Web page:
On February 8th, the Government sent a list of another 1178 accounts to Twitter.
Earlier this week, the centre had issued a new notice to social media giant Twitter directing it to block 1,178 accounts found to be from Pakistan peddling Khalistani secessionism. This was an addition to the government’s earlier notice asking them to ban 257 anti-India social media accounts for making hate speech. (Source)
The company not only did not block those accounts which were peddling violence and terrorism but went onto pontificate on the benefits of “free exchange of information having a positive global impact.”
"We strongly believe that the open and free exchange of information has a positive global impact, and that the tweets must continue to flow," the statement further said. (Source)
Coming from a company that blocked a sitting US President because they decided his voice was not conducive to peace?
As opposed to interacting with the Indian Government in a serious way directly, Twitter decided to make a spectacle out of the whole thing. So it came out with a series of tweets and a blog post to defend itself.
Twitter’s blog post showcased their reply in a public manner instead of talking to the government directly. (Source)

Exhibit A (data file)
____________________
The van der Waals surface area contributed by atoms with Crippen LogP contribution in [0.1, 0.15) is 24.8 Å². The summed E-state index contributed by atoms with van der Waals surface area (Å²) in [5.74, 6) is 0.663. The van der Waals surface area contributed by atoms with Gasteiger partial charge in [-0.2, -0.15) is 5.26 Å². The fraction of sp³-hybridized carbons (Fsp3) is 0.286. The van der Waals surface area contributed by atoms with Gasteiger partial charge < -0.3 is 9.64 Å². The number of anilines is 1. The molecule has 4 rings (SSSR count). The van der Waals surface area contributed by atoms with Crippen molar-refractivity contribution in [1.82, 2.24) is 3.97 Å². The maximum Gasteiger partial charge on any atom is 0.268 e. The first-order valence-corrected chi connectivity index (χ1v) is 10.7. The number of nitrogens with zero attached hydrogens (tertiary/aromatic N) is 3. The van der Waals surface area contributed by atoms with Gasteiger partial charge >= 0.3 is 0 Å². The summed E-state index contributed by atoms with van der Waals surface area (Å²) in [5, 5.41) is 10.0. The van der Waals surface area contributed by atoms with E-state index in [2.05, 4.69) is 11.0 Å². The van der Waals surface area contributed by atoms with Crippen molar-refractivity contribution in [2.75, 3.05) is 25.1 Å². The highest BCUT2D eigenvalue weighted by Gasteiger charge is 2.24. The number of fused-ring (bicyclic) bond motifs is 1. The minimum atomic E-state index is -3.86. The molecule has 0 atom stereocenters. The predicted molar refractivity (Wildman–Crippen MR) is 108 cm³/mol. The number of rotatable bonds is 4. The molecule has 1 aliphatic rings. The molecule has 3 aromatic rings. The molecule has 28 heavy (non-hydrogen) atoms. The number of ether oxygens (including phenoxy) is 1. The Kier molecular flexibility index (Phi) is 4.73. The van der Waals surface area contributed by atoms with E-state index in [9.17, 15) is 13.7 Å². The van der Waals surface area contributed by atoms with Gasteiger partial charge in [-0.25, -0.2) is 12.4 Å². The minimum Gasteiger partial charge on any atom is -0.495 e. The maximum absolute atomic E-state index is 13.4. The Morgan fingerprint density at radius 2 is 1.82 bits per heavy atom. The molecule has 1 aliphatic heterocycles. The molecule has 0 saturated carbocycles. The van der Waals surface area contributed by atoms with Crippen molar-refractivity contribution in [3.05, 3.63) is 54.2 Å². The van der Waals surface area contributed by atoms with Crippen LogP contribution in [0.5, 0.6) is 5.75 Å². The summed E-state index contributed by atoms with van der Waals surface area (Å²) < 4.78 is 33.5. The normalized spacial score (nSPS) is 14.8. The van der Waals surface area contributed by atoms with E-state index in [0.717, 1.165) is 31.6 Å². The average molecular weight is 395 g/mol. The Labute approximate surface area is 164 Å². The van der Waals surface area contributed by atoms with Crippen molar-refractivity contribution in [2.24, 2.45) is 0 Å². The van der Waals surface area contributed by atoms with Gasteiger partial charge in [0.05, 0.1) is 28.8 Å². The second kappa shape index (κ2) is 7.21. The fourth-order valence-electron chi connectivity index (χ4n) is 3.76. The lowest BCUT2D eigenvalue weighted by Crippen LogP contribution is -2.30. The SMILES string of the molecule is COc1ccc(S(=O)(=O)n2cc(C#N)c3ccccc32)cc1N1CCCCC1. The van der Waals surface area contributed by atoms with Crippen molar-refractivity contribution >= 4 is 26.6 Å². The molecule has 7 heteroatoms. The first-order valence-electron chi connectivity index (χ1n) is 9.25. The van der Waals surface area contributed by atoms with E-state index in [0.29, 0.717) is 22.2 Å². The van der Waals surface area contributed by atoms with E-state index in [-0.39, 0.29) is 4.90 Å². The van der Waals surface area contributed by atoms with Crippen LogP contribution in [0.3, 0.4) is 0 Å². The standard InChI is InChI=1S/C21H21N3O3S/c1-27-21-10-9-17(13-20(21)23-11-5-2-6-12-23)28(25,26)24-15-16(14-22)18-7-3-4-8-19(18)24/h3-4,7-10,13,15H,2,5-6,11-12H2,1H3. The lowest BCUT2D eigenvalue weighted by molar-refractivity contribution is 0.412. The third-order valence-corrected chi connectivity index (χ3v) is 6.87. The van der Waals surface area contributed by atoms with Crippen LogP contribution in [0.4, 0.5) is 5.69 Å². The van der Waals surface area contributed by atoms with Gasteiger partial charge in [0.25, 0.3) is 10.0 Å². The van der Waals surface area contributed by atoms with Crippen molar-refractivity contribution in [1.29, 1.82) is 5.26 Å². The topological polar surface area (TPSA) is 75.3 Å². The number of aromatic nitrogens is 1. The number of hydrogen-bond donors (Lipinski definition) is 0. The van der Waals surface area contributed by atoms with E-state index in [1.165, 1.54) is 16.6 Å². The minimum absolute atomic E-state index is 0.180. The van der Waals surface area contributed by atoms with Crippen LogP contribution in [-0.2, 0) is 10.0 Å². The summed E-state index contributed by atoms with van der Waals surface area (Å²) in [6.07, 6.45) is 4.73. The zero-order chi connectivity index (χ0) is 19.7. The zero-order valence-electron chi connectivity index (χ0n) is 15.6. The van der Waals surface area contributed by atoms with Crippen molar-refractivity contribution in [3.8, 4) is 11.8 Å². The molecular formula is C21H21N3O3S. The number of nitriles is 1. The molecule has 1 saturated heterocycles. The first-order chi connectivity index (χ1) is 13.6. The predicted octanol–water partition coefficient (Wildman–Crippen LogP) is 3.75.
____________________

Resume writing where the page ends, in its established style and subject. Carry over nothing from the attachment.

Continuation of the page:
Separate to our enforcement under the Twitter Rules, over the course of the last 10 days, Twitter has been served with several separate blocking orders by the Ministry of Electronics and Information Technology (MeitY), Government of India, under Section 69A of the Information Technology Act. Out of these, two were emergency blocking orders that we temporarily complied with but subsequently restored access to the content in a manner that we believe was consistent with Indian law. After we communicated this to MeitY, we were served with a non-compliance notice. To set the record straight, here is a list of actions we have taken as a result of these blocking orders:
- We took steps to reduce the visibility of the hashtags containing harmful content, which included prohibiting them from trending on Twitter and appearing as recommended search terms.
- We took a range of enforcement actions — including permanent suspension in certain cases — against more than 500 accounts escalated across all MeitY orders for clear violations of Twitter’s Rules.